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Hemolytic uremic syndrome

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https://www.readbyqxmd.com/read/28993505/factor-h-competitor-generated-by-gene-conversion-events-associates-with-atypical-hemolytic-uremic-syndrome
#1
Elena Goicoechea de Jorge, Agustín Tortajada, Sheila Pinto García, Sara Gastoldi, Héctor Martín Merinero, Jesús García-Fernández, Emilia Arjona, Mercedes Cao, Giuseppe Remuzzi, Marina Noris, Santiago Rodríguez de Córdoba
Atypical hemolytic uremic syndrome (aHUS), a rare form of thrombotic microangiopathy caused by complement pathogenic variants, mainly affects the kidney microvasculature. A retrospective genetic analysis in our aHUS cohort (n=513) using multiple ligation probe amplification uncovered nine unrelated patients carrying a genetic abnormality in the complement factor H related 1 gene (CFHR1) that originates by recurrent gene conversion events between the CFH and CFHR1 genes. The novel CFHR1 mutants encode an FHR-1 protein with two amino acid substitutions, L290S and A296V, converting the FHR-1 C terminus into that of factor H (FH)...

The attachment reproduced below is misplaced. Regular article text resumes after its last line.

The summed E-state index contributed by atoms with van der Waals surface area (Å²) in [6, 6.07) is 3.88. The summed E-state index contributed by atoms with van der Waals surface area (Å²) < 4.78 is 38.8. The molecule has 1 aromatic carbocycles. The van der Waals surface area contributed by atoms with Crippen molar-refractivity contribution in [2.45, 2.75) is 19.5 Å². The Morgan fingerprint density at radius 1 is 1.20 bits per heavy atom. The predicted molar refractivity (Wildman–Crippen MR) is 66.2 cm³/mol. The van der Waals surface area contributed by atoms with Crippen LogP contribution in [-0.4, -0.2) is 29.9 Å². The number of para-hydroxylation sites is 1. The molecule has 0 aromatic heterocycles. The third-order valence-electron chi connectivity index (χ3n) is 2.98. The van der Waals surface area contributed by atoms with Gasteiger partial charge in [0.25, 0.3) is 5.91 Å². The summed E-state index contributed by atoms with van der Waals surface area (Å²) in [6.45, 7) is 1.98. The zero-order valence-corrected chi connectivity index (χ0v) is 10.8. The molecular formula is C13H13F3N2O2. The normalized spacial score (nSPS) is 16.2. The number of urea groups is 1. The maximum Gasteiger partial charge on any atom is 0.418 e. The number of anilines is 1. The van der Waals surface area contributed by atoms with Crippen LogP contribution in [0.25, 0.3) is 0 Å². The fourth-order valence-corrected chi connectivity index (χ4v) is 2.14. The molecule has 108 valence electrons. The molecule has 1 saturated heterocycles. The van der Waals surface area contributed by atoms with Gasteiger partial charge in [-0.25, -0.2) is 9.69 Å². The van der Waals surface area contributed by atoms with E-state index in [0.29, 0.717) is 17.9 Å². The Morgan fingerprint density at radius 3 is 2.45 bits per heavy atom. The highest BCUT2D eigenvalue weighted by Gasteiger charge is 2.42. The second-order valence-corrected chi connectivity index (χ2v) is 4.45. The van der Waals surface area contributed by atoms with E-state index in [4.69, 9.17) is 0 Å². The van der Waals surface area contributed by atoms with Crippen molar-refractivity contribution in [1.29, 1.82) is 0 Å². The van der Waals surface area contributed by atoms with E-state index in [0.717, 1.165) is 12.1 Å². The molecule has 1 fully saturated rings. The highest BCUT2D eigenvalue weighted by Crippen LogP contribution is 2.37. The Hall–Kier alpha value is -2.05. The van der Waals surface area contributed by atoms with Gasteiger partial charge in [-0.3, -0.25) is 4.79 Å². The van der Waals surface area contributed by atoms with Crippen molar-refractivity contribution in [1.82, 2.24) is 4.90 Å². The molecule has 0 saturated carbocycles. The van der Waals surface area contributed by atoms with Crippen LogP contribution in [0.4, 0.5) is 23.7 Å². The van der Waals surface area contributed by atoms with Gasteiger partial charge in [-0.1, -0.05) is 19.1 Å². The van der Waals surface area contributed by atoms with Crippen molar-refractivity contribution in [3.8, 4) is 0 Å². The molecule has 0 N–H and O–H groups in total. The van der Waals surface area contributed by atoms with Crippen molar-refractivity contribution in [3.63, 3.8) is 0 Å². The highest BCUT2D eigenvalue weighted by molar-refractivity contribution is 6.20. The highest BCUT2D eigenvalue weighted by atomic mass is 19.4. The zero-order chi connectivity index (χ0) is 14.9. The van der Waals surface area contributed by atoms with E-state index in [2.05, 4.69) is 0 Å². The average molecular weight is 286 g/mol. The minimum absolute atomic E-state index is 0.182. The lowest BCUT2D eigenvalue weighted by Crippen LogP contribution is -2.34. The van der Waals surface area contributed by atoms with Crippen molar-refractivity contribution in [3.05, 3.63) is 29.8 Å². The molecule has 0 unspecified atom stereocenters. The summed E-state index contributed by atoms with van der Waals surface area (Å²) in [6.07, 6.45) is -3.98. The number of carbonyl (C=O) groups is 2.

October 9, 2017: Journal of the American Society of Nephrology: JASN
https://www.readbyqxmd.com/read/28991131/recurrent-atypical-hemolytic-uremic-syndrome-in-children-with-acute-lymphoblastic-leukemia-undergoing-maintenance-chemotherapy
#2
Geoffrey Cheng, Bulent Ozgonenel, Kanta Bhambhani, Gaurav Kapur, Richard J Smith, Süreyya Savaşan
Chemotherapy-associated myelosuppression and renal dysfunction is not uncommon during childhood acute lymphoblastic leukemia (ALL) therapy. Here we report 2 cases of atypical hemolytic uremic syndrome (aHUS) presenting with pancytopenia and renal dysfunction that developed during maintenance chemotherapy characterized by hypocomplementemia. Both cases experienced recurrence after resolution of the initial aHUS episode upon resumption of chemotherapy, raising a possible contributory role for chemotherapy in the disease pathogenesis...
October 4, 2017: Journal of Pediatric Hematology/oncology
https://www.readbyqxmd.com/read/28983018/phase-1-study-of-the-anti-cd22-immunotoxin-moxetumomab-pasudotox-for-childhood-acute-lymphoblastic-leukemia
#3
MULTICENTER STUDY
Alan S Wayne, Nirali N Shah, Deepa Bhojwani, Lewis B Silverman, James A Whitlock, Maryalice Stetler-Stevenson, Weili Sun, Meina Liang, Jie Yang, Robert J Kreitman, Mark C Lanasa, Ira Pastan